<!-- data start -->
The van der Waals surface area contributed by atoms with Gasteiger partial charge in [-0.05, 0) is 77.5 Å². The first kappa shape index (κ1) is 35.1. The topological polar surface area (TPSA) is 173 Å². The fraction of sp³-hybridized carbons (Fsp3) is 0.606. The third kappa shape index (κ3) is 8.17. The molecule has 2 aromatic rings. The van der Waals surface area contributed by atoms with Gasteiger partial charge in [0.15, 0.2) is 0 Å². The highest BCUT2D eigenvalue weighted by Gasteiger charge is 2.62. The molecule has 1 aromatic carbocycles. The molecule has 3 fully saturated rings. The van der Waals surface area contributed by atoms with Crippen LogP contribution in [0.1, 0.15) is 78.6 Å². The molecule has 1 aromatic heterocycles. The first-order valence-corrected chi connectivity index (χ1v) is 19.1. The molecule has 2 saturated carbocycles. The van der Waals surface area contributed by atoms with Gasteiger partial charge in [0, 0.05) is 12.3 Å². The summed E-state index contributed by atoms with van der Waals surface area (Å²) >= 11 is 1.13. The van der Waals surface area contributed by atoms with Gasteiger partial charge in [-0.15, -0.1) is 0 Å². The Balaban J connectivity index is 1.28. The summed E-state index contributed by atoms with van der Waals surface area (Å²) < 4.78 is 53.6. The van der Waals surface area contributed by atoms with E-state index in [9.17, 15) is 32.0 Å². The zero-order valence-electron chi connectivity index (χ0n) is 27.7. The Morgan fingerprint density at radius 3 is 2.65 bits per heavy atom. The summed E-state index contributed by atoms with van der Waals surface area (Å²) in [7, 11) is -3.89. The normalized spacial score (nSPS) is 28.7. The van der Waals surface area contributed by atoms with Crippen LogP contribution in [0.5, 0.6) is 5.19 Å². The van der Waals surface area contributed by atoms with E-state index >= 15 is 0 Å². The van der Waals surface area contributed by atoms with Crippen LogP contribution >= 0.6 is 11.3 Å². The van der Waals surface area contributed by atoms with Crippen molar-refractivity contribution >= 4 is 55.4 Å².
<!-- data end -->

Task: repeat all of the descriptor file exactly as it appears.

The van der Waals surface area contributed by atoms with Gasteiger partial charge in [-0.05, 0) is 77.5 Å². The first kappa shape index (κ1) is 35.1. The topological polar surface area (TPSA) is 173 Å². The fraction of sp³-hybridized carbons (Fsp3) is 0.606. The third kappa shape index (κ3) is 8.17. The molecule has 2 aromatic rings. The van der Waals surface area contributed by atoms with Gasteiger partial charge in [0.15, 0.2) is 0 Å². The highest BCUT2D eigenvalue weighted by Gasteiger charge is 2.62. The molecule has 1 aromatic carbocycles. The molecule has 3 fully saturated rings. The van der Waals surface area contributed by atoms with Crippen LogP contribution in [0.1, 0.15) is 78.6 Å². The molecule has 1 aromatic heterocycles. The first-order valence-corrected chi connectivity index (χ1v) is 19.1. The molecule has 2 saturated carbocycles. The van der Waals surface area contributed by atoms with Gasteiger partial charge in [0, 0.05) is 12.3 Å². The summed E-state index contributed by atoms with van der Waals surface area (Å²) >= 11 is 1.13. The van der Waals surface area contributed by atoms with Gasteiger partial charge in [-0.15, -0.1) is 0 Å². The Balaban J connectivity index is 1.28. The summed E-state index contributed by atoms with van der Waals surface area (Å²) < 4.78 is 53.6. The van der Waals surface area contributed by atoms with E-state index in [9.17, 15) is 32.0 Å². The zero-order valence-electron chi connectivity index (χ0n) is 27.7. The Morgan fingerprint density at radius 3 is 2.65 bits per heavy atom. The summed E-state index contributed by atoms with van der Waals surface area (Å²) in [7, 11) is -3.89. The normalized spacial score (nSPS) is 28.7. The van der Waals surface area contributed by atoms with Crippen LogP contribution in [0.5, 0.6) is 5.19 Å². The van der Waals surface area contributed by atoms with E-state index >= 15 is 0 Å². The van der Waals surface area contributed by atoms with Crippen LogP contribution >= 0.6 is 11.3 Å². The van der Waals surface area contributed by atoms with Crippen molar-refractivity contribution >= 4 is 55.4 Å².